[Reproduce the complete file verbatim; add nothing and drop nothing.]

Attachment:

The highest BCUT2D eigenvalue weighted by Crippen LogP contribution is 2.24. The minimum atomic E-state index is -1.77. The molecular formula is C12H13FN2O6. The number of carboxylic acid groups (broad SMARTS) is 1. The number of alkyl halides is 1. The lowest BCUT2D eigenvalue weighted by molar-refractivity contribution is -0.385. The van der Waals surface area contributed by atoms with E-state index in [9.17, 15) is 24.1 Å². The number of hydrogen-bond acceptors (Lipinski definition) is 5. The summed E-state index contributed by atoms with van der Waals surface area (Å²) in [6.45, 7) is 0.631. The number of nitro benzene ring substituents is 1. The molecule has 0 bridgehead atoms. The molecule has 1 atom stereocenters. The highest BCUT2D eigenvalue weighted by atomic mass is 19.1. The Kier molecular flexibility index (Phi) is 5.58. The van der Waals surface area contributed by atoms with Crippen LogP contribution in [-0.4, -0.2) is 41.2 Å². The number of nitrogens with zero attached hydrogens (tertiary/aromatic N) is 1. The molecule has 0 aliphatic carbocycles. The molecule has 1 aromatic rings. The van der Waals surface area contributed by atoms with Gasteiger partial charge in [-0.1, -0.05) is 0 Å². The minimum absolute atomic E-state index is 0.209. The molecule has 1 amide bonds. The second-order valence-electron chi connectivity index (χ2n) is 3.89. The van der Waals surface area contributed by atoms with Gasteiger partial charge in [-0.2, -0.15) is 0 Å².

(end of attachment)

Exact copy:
The highest BCUT2D eigenvalue weighted by Crippen LogP contribution is 2.24. The minimum atomic E-state index is -1.77. The molecular formula is C12H13FN2O6. The number of carboxylic acid groups (broad SMARTS) is 1. The number of alkyl halides is 1. The lowest BCUT2D eigenvalue weighted by molar-refractivity contribution is -0.385. The van der Waals surface area contributed by atoms with E-state index in [9.17, 15) is 24.1 Å². The number of hydrogen-bond acceptors (Lipinski definition) is 5. The summed E-state index contributed by atoms with van der Waals surface area (Å²) in [6.45, 7) is 0.631. The number of nitro benzene ring substituents is 1. The molecule has 0 bridgehead atoms. The molecule has 1 atom stereocenters. The highest BCUT2D eigenvalue weighted by atomic mass is 19.1. The Kier molecular flexibility index (Phi) is 5.58. The van der Waals surface area contributed by atoms with Crippen LogP contribution in [-0.4, -0.2) is 41.2 Å². The number of nitrogens with zero attached hydrogens (tertiary/aromatic N) is 1. The molecule has 0 aliphatic carbocycles. The molecule has 1 aromatic rings. The van der Waals surface area contributed by atoms with Gasteiger partial charge in [-0.1, -0.05) is 0 Å². The minimum absolute atomic E-state index is 0.209. The molecule has 1 amide bonds. The second-order valence-electron chi connectivity index (χ2n) is 3.89. The van der Waals surface area contributed by atoms with Gasteiger partial charge in [-0.2, -0.15) is 0 Å².